In the meantime, the search crews are now analyzing what could be some brand-new pings from the jet's black boxes, possibly, or maybe from something else. It depends on what the data gives them.

I want to dig now into the clues and what they tell us about this mystery. Joining me, once again, is retired lieutenant colonel in the British military, Michael, and also CNN's safety analyst, David Soucie. Let me correct that. Royal Air Force. Give you credit where credit is due.


BANFIELD: Royal Air Force.

First to you, David Kay. I don't know why I'm so annoyed by this news coming out as late as this has about the westward turn. Three days later, they told us about the westward turn, but they knew about it, hours after. Should I be annoyed or is that the kind of thing that investigators like you keep close to the vest for a good reason? DAVID SOUCIE, CNN SAFETY ANALYST: The only reason you would keep it close to the vest is if it was a criminal investigation from the beginning. And they didn't think that it was that I'm aware of, at that time.

If it was a criminal investigation, then they would have kept that information to themselves and been able to send out these search aircraft. But they were search aircraft, so it wasn't a defensive move. It wasn't like they didn't know what aircraft it was coming into their airspace.

If it was an unknown ping that they didn't know was associated with this airplane, they would have sent out defensive aircraft, which Michael could probably speak to better than I could. But at this point, they sent out search aircraft, which I find very curious.

BANFIELD: But curious in what way?

SOUCIE: Well, because of the fact that they didn't release the information, so they're assuming it's a criminal investigation --

BANFIELD: Why wouldn't they have scrambled the jets? Why wouldn't they have gone defense?

SOUCIE: That's my point, exactly. Why wouldn't they have?

BANFIELD: And, by the way, I called you David Kay. That's crazy. You're David Soucie. He's Kay.

KAY: It's a great hybrid.

SOUCIE: We used to be brothers.

KAY: It's a great hybrid.

BANFIELD Let me ask you something about the voice. I don't know why so many people are stuck on who said what and when out of that cockpit.

But for a long time, they told us the last words were something other than what they really were, and now they're telling us the last words were spoken by someone actually different than we were under the understanding of.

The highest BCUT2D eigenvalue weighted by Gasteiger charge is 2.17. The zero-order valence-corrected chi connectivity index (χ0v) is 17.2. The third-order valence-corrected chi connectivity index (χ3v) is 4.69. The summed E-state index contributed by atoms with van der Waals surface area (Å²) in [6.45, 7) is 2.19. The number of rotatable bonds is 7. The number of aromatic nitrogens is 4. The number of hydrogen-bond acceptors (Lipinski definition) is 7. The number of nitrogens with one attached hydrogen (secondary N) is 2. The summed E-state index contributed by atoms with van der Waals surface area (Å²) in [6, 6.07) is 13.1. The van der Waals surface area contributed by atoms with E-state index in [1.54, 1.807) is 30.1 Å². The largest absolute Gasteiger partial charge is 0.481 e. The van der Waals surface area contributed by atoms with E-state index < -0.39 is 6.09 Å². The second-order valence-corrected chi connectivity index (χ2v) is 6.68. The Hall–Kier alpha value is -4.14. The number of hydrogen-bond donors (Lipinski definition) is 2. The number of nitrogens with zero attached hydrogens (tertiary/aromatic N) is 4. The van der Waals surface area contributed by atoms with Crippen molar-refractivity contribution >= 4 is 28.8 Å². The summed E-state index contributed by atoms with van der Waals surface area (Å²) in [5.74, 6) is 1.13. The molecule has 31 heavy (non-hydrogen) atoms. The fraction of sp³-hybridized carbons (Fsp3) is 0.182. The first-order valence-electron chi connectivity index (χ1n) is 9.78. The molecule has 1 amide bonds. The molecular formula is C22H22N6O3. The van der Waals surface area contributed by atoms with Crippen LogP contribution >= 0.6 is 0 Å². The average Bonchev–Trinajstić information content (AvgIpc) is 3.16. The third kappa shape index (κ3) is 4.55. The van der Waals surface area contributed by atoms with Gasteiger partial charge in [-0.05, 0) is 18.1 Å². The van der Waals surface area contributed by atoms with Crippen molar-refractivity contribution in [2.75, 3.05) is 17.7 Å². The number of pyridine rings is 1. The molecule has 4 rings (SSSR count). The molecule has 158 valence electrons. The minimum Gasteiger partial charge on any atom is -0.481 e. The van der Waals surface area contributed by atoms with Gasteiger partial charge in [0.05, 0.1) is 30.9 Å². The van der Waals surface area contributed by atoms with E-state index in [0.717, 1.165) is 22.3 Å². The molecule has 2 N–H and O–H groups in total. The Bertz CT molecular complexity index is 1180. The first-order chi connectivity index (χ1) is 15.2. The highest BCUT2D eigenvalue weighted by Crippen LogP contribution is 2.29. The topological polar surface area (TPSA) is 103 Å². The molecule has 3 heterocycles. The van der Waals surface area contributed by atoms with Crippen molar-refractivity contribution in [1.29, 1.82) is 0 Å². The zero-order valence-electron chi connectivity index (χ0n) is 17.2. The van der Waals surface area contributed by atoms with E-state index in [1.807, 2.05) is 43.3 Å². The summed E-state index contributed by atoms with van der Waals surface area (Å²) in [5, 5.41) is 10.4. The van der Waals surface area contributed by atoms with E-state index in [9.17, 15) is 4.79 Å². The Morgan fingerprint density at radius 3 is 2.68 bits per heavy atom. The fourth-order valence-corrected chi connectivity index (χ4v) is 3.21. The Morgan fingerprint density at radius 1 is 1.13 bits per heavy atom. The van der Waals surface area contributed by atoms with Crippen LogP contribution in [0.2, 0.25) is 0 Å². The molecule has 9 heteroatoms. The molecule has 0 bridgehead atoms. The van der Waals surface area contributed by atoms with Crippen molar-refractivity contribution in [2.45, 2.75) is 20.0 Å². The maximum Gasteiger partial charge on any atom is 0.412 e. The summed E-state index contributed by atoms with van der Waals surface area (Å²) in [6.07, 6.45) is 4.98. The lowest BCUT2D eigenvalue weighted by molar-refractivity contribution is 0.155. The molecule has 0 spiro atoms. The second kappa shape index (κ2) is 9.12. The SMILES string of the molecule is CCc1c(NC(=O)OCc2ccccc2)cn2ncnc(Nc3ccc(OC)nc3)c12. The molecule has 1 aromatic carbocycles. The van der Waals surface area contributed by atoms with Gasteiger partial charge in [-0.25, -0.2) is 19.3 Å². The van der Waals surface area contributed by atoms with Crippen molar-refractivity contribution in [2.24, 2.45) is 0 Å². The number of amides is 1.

It was spoken by the pilot. Does that mean that the co-pilot was at the controls, and should that matter to all of this?

KAY: David and I have spoken about this a number of times, and, actually, we have to look at the relevance of it. I don't think there's any relevance between whether it was the co-pilot or the pilot. What's importance is the consistency of the voice right from the very start when he checked in on ground frequency all the way up until the last sound bite.

If there's a consistency, whether it's a co-pilot or a pilot, then to me, that just strikes something's going on that's normal. If it's someone that's different, Ashleigh, if it's not the pilot or the co- pilot, that's when it would be interesting.

BANFIELD: I bring that up because there has been so much scrutiny on this pilot, people have gone on the air waves effectively calling him a terrorist, for God's sake, you know? And apparently this guy wasn't even at the controls.

KAY: Yeah, and I think it's completely wrong. I think he's been charged with being guilty before any looks at the evidence. We don't even know where the aircraft is at this point. So we've got three phases of the operation, where, what and why? Everyone's looking at the why without even knowing where the where is at the moment.

So again, let's take a couple steps back. Let's concentrate where the aircraft is. Let's get the black boxes. Let's understand what happened to the airplane. And then all the rest of it, the phase three, the why bit, will come out in the wash.

BANFIELD: You know, David, I know you talked to your sources in the investigators' world, and there are many who are deployed on this particular project.

The news today that a sonobuoy actually picked something up, you know, everybody's just scrambling for any shred of news that might help them in this process, but do you see it being a big development?

SOUCIE: I wouldn't say it's a big development. It's a complementary development to the other pings that we've seen.